If you’re lucky enough to beat the odds and build a successful business, strange and awkward things happen if you share your worries openly. After friends (even close ones) roll their eyes and say “Whatever, I wish I had your problems” enough times, you stop being candid because you feel self-conscious. All entrepreneurs eventually learn that isolation is occasionally part of the job description, whether you like it or not.

Do you like pressure?

When I was selling my first business in my 20s, a multi-billion dollar competitor sued us during due diligence. Our buyer threatened to walk, and I felt crushing pressure unlike anything I’d experienced. One night, after a brutal 15-hour legal marathon, I passed out in bed wearing my suit. I woke up in agony and discovered that my pillow, face and neck were soaked in blood. I had chewed up the inside of my cheek so badly that at 3 a.m. I needed 11 stitches in the ER to stop the bleeding. The next morning, I had to present our case to 10 people from the buyer’s side. I smiled, ignored the tennis ball-sized purple lump on my face, and got on with it. The good news: our deal closed. The lesson: in entrepreneurship, the show must always go on.

No one has the answers

Most of us have business heroes we look up to — brilliant/rich/famous people who we are certain have everything figured out. I’ve been fortunate enough to get to know some of these luminaries, and it definitely wasn’t what I expected. The sobering reality: these “legends” are normal, flawed, anxious humans, exactly like you and I. None of them has a magic bullet about anything. They made it by doing what you better quickly learn: to find answers from within yourself.

Luck is vital

If there’s a universal truth among my friends who have built successful companies, it’s that we all had critical “make or break” junctures in our professional lives where things went our way because of pure, unadulterated luck. Does luck favor the prepared? Of course. But do legions of people work their tails off and still fail because of bad luck that is just horribly unfair? You bet. As irrational as it sounds, I believe that I am a very lucky person, and that I would not be where I am without this trait.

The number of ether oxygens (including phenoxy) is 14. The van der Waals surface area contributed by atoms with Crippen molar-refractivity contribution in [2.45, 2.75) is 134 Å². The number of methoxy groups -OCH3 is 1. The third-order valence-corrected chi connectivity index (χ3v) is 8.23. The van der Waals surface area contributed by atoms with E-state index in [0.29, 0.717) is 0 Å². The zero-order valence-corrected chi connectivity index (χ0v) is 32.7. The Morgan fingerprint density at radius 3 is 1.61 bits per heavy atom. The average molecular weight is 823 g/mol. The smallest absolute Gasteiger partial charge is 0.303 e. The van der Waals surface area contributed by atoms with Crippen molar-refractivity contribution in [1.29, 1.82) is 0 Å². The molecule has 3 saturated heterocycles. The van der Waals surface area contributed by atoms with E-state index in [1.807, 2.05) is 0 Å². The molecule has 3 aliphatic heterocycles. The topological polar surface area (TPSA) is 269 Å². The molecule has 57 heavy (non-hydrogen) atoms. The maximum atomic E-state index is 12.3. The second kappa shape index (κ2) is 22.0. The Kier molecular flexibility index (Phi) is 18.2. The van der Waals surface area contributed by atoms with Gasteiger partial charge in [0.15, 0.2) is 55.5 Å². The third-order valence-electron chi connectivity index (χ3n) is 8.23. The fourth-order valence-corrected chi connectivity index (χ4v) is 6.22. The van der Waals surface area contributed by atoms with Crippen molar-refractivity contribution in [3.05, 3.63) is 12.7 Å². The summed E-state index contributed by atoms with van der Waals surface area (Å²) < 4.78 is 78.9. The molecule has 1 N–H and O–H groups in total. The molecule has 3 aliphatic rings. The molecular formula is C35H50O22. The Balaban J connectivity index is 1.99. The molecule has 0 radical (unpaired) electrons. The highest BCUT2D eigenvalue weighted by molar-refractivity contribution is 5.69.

You need thick skin

Everyone will have an opinion about you and your company, but it’s crippling to tie your self-worth to what others think because you’ll be paralyzed and insecure. A longtime mentor gave me wise advice: He said it’s not even my business what others say about me. I love this because it makes it incredibly easy to ignore useless gossip. You have to be driven internally because haters are always going to hate. And the reverse is true: Some people will artificially put you on a pedestal, and that’s just as important to brush off. Do what you want to do because you want to do it, period. Authenticity is always the right answer.

It’s completely worth it

Entrepreneurship can be an unrelenting nightmare that ruins your personal and professional life. It’s simply not for everyone. But, besides having my kids, building companies is the best thing I have ever done. Life is full of contradictions, and this is one that I have a hard time describing. When I see my employees crushing it with great performance, closing big deals with great clients, and having fun doing it, I am filled with a satisfaction that can only come from the act of creation. So, if you know deep down that you can do it, jump in, and I promise you won’t regret it.